So, the Pittsburgh Steelers and the Green Bay Packers will play Superbowl XLV at Jerry’s House in Dallas.  Looking forward to it (and, as always, to the TV commercials, silly though many of them will likely be).

Now, back to business.  IBM made an announcement today worthy of a few pixels when we announced the Virtual Desktop for Smart Business, a new mobility offering that provides anytime, anywhere access to personal desktops from mobile devices (including tablets, netbooks, laptops, and thin clients).

This new IBM Virtual Desktop lets Windows or Linux desktops be hosted and managed centrally, which as most IT administrators would concede, can help lower the cost and complexity of managing PC environments as they deploy new apps and automagic software updates (and, in turn, help reduce help desk requests).

The new solution is flexible, in that the Virtual Desktop for Smart Business can be deployed on a customer’s own infrastructure or through an IBM Business Partner’s “private cloud” hosted environment.

IBM Virtual Desktop: Self-Configuring, -Healing, and -Protecting

The IBM Virtual Desktop has self-configuring, self-managing and self-protecting features that enable easy installation and management, plus continuous backup and recovery.

“IBM continues to tackle the needs of smaller companies with powerful solutions that are easy to install, easy to manage and priced right,” said Ken Espiau, Operations Director, Northcom Technologies, an IBM Business Partner. “With IBM’s Virtual Desktop offering, there’s only one console, one system and one implementation to make managing desktops much easier. Our clients can realize benefits of cost savings from the desktop of up to 40% while we’re able to gain a recurring revenue stream on back end management.”

The solution is offered as a pre-integrated, ready-to-run software package priced at $150 per user per year for a one year contract.

IBM Virtual Desktop will be delivered through IBM Business Partners who will provide local consulting, networking and software infrastructure skills to ensure smooth installation. An early adopter program drew strong channel interest with well over 100 IBM Business Partners actively providing feedback and preparing to use the program to tap into the growing demand for desktop virtualization solutions.

IBM Virtual Desktop for Smart Business is available today in North America, the UK, Germany, France, Italy, Spain, Belgium, Netherlands, Luxembourg and Poland (although the $150/user cost is subject to pricing variance local market depending).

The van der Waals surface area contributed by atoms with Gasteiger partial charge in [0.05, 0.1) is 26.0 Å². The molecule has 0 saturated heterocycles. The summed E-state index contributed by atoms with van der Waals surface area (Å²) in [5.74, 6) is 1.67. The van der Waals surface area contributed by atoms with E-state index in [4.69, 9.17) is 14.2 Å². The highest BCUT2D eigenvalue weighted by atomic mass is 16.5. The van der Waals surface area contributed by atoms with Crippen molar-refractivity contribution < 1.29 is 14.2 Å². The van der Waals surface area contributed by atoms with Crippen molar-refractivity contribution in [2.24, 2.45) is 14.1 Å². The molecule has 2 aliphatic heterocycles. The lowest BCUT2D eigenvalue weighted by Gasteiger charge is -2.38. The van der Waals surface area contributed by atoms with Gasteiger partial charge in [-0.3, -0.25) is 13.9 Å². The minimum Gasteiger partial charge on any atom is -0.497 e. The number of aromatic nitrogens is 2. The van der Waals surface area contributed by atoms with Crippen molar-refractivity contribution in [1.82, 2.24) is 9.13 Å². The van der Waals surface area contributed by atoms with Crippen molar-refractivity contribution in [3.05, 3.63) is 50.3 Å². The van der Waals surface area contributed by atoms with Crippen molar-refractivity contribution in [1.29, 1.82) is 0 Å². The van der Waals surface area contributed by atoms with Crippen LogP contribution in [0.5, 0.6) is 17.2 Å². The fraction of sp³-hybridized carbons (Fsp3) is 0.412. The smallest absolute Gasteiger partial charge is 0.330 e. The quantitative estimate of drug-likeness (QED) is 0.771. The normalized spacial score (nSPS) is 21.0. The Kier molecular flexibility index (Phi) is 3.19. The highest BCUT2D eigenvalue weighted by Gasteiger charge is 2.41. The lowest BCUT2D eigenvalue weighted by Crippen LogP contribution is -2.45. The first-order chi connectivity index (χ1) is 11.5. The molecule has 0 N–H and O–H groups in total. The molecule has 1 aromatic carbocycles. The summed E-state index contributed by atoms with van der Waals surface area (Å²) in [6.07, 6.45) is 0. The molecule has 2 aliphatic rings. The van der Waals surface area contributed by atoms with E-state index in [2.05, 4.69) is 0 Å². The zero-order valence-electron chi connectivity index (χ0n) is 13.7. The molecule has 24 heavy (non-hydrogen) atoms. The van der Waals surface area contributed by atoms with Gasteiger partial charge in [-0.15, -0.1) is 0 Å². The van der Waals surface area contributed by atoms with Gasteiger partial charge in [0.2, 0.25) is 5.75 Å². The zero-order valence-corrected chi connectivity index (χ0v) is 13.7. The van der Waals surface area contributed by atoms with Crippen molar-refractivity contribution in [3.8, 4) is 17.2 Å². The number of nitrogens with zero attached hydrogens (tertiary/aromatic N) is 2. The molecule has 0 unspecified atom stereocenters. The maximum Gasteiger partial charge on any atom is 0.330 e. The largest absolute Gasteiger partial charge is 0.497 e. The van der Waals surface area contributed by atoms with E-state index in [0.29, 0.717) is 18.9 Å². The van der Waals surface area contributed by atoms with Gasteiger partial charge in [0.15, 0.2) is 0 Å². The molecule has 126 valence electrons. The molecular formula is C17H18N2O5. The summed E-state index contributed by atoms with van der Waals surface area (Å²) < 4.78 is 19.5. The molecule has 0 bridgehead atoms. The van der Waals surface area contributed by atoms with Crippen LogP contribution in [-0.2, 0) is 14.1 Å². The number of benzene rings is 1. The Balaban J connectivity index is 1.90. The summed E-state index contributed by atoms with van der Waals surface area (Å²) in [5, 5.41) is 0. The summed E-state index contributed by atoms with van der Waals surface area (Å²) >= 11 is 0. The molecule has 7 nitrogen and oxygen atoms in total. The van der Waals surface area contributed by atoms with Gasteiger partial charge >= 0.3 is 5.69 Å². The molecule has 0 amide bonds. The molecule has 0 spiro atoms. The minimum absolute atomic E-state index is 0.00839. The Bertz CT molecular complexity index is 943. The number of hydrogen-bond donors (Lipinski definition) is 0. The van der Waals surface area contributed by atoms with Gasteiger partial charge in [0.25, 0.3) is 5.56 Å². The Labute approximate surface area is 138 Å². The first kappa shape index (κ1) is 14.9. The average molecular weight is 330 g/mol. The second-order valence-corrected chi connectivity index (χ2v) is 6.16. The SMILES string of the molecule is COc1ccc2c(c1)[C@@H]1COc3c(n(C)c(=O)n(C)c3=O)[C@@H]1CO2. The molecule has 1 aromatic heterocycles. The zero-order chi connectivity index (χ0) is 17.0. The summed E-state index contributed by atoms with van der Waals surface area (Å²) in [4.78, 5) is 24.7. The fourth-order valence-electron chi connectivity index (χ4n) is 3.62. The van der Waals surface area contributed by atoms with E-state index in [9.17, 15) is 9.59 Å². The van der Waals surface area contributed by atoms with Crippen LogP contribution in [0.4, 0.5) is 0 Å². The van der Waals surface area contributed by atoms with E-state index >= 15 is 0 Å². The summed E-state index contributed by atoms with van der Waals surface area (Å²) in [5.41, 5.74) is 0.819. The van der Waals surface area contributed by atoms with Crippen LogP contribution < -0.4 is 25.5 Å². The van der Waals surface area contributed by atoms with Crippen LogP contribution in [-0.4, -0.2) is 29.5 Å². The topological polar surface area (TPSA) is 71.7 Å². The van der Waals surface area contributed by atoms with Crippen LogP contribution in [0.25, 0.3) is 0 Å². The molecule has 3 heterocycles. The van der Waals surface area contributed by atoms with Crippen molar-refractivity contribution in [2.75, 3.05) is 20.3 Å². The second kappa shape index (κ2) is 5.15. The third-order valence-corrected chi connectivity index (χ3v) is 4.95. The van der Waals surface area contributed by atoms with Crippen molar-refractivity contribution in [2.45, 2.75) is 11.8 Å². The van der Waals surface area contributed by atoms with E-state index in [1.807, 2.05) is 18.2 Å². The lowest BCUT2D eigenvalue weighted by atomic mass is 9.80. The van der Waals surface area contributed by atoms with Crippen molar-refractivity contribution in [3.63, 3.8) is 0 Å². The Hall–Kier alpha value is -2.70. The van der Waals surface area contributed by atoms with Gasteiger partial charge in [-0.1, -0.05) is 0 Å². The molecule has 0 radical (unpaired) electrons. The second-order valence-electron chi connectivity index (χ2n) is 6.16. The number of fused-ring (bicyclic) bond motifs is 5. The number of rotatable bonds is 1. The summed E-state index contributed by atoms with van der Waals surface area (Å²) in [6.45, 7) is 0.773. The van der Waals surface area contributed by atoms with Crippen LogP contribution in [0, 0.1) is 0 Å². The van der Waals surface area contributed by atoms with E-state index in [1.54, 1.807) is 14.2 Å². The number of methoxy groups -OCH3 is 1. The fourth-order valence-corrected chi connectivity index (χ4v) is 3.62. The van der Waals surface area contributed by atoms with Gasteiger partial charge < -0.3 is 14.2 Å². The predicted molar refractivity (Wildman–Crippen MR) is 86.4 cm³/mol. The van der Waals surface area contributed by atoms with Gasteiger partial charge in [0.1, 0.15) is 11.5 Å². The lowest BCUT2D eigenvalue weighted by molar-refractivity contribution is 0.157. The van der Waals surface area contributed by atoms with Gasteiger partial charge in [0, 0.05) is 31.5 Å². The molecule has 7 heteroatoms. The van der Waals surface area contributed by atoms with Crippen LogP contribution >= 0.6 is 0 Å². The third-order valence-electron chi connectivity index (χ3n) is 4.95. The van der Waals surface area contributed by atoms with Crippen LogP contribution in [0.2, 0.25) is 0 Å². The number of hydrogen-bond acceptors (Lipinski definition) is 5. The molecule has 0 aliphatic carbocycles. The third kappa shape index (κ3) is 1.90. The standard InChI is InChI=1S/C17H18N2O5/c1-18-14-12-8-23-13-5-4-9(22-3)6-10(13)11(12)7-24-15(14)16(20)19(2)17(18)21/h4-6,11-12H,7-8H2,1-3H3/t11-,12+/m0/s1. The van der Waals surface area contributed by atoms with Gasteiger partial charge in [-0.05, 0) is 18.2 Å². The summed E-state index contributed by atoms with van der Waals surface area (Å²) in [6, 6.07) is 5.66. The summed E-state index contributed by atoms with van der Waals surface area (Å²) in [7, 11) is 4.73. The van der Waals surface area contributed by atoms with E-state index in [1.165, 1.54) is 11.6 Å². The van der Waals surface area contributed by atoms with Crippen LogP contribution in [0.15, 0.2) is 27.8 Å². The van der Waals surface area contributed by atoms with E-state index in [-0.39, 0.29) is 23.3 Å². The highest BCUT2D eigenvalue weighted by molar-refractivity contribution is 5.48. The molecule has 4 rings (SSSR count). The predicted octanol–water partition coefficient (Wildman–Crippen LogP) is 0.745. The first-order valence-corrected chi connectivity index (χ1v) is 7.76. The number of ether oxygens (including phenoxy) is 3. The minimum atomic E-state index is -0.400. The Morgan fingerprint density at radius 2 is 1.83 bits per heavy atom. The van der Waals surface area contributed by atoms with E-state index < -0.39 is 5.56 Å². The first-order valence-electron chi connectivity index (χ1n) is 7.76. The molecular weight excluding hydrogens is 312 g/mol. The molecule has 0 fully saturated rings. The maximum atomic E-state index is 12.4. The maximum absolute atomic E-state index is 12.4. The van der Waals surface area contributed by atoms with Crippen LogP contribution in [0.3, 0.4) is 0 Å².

IBM plans to make the offering available in China, India, Singapore, Australia and New Zealand at the end of the first quarter of 2011.

IBM Business Partners can take advantage of Virtual Desktop training and sales enablement resources here to get started providing solution bundles with System x server and storage configurations.

Written by turbotodd

January 25, 2011 at 12:18 am

Help Desks In The Clouds

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More IBM clouds are on the horizon.

Today, IBM announced the availability of some new online software services from our Tivoli business that will help provide improved automation and control of IT Service desk functions.

The new solution, which will be offered as a monthly subscription offering, can help organizations large and small with their help desks, which often deal with labor-intensive services like onboarding new hires, fixing laptops, and resolving IT issues.

Many companies struggle with slow, inefficient service request handling because the the core their application support, networking, facilities an IT assets aren’t integrated and depend on manual updates.  Yet IBM estimates that only 5 percent of service and support issues are resolved by self-service, making automation and integration crucial for service management.

To help meet this demand for automating IT service functions, IBM Tivoli Live – service manager will allow clients to start small with IT Service Desk functionality and grow into more extensive IT automation services as a company’s needs change.

Since IBM Tivoli Live –service manager is delivered on the IBM Cloud and based on a subscription model, the service reduces the complexity and management required by on-premise deployment.

There is no need to purchase hardware, software licenses or engage in extensive software configuration. This software-as-a-service is based on IBM’s on-premise, enterprise software that hundreds of clients use today.

In addition to choosing which IT processes clients want to automate first, they can also choose which ones they want to access through the cloud or deploy on-premise.

Unlike competitors, IBM offers software-as-a-service that integrates IT Service Desk with monitoring services that manages the health and performance of IT resources, including operating systems, virtualized servers, middleware and software applications.

This is available by integrating Tivoli Live – service manager with Tivoli Live – monitoring service, offering clients a fully integrated service management environment.

You can learn more about this new offering here.

Written by turbotodd

December 7, 2010 at 3:42 pm

IBM Industry Summit: Smarter City Operations Center With Mike Kehoe